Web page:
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Tag: dependency Parent: dependencies
Declares a dependency for this module. A dependency is described by the module on which the current module depends (identified by its name, organisation and revision), and a mapping of configurations.
- latest.integration selects the latest revision of the dependency module.
- latest.[any status] since 1.4 selects the latest revision of the dependency module with at least the specified status.
- end the revision with a + selects the latest sub-revision of the dependency module. For instance,
- version ranges since 1.4 mathematical notation for ranges can be used to match a range of version.
For instance latest.milestone will select the latest version being either a milestone or a release, and latest.release will only selects the latest release. Note that in order to find the latest revision with the appropriate status Ivy has to parse all the ivy files in your repository from the last one until it finds such a revision. Hence don't be surprised if the resolution slow down.
See also statuses to see how to configure module statuses.
if the dependency module exists in revision 1.0.3, 1.0.7 and 1.1.2, "1.0.+" will select 1.0.7.
[1.0,2.0] matches all versions greater or equal to 1.0 and lower or equal to 2.0
[1.0,2.0[ matches all versions greater or equal to 1.0 and lower than 2.0
]1.0,2.0] matches all versions greater than 1.0 and lower or equal to 2.0
]1.0,2.0[ matches all versions greater than 1.0 and lower than 2.0
[1.0,) matches all versions greater or equal to 1.0
]1.0,) matches all versions greater than 1.0
(,2.0] matches all versions lower or equal to 2.0
(,2.0[ matches all versions lower than 2.0
The way to determine which revision is the "latest" between two is configurable through the use of pluggable LatestStrategy. See ivy main concepts for details about this.
since 2.0 The dependency tag supports two revision attributes: rev, corresponding to the default required dependency revision, and revConstraint, corresponding to a dynamic revision constraint applied on this dependency.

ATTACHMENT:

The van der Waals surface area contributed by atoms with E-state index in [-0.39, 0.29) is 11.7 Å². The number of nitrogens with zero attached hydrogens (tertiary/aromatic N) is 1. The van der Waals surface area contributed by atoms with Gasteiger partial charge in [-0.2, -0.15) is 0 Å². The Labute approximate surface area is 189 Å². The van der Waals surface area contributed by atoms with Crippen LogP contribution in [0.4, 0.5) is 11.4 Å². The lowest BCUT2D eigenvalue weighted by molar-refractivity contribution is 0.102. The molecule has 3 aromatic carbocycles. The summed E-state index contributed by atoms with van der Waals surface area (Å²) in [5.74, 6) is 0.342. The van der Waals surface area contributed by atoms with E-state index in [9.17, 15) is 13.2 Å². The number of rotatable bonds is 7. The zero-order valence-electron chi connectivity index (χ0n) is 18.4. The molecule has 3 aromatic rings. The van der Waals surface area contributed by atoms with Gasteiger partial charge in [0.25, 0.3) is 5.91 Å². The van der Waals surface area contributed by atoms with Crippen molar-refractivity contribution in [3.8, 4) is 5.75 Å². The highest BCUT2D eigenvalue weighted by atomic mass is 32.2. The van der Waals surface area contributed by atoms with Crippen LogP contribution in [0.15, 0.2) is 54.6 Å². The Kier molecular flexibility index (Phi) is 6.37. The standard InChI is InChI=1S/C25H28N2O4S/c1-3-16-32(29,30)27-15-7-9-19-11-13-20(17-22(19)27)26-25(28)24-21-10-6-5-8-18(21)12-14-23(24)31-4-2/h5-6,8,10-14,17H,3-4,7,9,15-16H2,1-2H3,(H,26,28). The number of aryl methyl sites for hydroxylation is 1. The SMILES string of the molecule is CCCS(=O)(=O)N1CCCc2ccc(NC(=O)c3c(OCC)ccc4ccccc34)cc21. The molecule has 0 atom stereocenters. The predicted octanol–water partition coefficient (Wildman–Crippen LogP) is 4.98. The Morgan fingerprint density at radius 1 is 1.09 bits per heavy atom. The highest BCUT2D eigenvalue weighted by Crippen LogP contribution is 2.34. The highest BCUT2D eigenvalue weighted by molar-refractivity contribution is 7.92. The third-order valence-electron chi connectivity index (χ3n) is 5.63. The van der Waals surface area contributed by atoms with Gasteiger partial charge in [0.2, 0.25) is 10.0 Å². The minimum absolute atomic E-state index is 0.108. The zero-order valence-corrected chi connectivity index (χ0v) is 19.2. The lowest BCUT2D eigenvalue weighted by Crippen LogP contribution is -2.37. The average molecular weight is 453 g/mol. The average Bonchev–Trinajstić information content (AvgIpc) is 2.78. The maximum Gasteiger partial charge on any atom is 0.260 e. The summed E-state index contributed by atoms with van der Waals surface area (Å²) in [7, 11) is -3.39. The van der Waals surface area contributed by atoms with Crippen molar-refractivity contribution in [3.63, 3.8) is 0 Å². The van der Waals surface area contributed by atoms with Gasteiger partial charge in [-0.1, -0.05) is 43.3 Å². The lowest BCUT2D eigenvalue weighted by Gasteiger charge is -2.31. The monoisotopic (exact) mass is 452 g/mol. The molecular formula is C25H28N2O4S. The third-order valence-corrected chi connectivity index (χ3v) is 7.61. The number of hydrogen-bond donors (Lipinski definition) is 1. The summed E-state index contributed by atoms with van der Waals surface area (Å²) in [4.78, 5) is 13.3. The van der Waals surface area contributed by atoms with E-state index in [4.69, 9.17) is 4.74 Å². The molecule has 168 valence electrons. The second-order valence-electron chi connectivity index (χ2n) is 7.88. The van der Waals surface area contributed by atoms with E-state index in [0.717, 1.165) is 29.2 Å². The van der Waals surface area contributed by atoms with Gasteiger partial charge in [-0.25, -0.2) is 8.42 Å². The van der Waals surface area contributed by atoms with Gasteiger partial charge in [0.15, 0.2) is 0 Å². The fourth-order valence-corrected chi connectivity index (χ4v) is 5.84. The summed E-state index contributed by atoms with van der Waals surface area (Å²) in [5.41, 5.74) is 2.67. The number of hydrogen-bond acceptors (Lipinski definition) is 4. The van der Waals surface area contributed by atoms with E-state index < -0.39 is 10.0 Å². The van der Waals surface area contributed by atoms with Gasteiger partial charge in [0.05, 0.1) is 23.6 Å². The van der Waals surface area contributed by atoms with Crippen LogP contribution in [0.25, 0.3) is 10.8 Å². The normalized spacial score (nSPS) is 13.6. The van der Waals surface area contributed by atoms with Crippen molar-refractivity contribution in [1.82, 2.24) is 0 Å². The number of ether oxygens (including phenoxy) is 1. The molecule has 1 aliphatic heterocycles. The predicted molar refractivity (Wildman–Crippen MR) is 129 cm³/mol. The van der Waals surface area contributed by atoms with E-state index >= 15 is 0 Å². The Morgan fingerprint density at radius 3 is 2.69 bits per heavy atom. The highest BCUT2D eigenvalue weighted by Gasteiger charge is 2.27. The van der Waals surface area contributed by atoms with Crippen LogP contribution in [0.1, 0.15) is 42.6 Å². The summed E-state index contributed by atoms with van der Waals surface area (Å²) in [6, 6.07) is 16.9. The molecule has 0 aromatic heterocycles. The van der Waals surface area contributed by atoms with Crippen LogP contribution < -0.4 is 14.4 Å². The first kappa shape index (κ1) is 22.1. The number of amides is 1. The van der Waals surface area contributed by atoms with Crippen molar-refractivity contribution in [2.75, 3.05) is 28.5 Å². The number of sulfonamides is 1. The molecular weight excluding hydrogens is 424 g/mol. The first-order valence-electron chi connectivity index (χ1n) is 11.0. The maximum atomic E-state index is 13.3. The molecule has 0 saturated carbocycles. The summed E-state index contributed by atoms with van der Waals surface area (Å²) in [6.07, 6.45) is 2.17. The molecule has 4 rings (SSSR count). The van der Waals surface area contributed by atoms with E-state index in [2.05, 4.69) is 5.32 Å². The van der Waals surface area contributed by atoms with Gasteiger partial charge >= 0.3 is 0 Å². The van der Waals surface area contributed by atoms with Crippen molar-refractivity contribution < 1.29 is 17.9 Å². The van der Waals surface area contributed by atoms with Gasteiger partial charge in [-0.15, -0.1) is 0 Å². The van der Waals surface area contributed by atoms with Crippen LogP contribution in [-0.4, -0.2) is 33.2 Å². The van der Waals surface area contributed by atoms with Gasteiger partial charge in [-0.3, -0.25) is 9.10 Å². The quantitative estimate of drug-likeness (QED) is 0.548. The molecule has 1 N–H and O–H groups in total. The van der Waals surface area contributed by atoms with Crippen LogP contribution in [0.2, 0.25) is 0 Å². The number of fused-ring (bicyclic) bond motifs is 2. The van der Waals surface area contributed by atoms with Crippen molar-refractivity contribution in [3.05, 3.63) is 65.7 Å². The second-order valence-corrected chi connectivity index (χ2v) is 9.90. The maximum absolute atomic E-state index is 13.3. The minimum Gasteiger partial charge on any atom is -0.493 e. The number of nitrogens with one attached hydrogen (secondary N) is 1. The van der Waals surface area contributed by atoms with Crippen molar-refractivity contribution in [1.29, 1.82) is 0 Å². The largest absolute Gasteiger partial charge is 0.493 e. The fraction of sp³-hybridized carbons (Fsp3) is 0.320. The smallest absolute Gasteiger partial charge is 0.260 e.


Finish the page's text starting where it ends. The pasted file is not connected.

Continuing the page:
Depending on the resolve mode used, the actual revision used during dependency resolution may vary. These revisions usually differ only for modules published in a repository. When deliver is used, dynamic version constraints are replaced by a stic version constraint, to help build reproducibility. However, the information of the original version constraint is not lost, but rather put in the revConstraint attribute. This both ensure better metadata in the repository while still allowing easier build reproducibility.
Configurations mappingThis mapping indicates which configurations of the dependency are required in which configurations of the current module, also called master configurations.
There are several ways to declare this mapping of configurations, choose depending more on preference than on possibilities. Try to avoid mixing usage in a single dependency element: do not use both nested and inline mapping declaration.
The first way to declare this mapping is called the inline mapping. It is maybe the less natural at first, but it's powerful and concise. Inline mapping can take several forms.
- Specify one configuration name This means that in this master configuration the same dependency configuration is needed (except if a defaultconfmapping has been specified in this ivy file, see configurations for details, or table below for examples).